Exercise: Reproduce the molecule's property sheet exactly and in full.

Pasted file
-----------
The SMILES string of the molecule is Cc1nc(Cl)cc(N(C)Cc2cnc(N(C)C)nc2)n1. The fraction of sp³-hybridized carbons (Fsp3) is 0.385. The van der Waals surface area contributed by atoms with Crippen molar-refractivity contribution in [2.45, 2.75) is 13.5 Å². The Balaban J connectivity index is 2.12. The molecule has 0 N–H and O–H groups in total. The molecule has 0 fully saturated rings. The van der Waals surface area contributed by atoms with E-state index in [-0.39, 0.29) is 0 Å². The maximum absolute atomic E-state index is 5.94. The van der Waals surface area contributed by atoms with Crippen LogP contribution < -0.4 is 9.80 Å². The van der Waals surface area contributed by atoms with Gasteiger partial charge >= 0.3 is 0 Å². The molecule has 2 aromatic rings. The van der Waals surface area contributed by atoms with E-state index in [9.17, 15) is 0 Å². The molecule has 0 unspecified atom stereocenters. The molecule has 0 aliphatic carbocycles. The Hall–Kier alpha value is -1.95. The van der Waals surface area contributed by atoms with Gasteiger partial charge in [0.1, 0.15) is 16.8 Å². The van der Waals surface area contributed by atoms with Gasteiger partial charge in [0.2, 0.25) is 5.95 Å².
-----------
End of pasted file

The SMILES string of the molecule is Cc1nc(Cl)cc(N(C)Cc2cnc(N(C)C)nc2)n1. The fraction of sp³-hybridized carbons (Fsp3) is 0.385. The van der Waals surface area contributed by atoms with Crippen molar-refractivity contribution in [2.45, 2.75) is 13.5 Å². The Balaban J connectivity index is 2.12. The molecule has 0 N–H and O–H groups in total. The molecule has 0 fully saturated rings. The van der Waals surface area contributed by atoms with E-state index in [-0.39, 0.29) is 0 Å². The maximum absolute atomic E-state index is 5.94. The van der Waals surface area contributed by atoms with Crippen LogP contribution < -0.4 is 9.80 Å². The van der Waals surface area contributed by atoms with Gasteiger partial charge >= 0.3 is 0 Å². The molecule has 2 aromatic rings. The van der Waals surface area contributed by atoms with E-state index in [9.17, 15) is 0 Å². The molecule has 0 unspecified atom stereocenters. The molecule has 0 aliphatic carbocycles. The Hall–Kier alpha value is -1.95. The van der Waals surface area contributed by atoms with Gasteiger partial charge in [0.1, 0.15) is 16.8 Å². The van der Waals surface area contributed by atoms with Gasteiger partial charge in [0.2, 0.25) is 5.95 Å².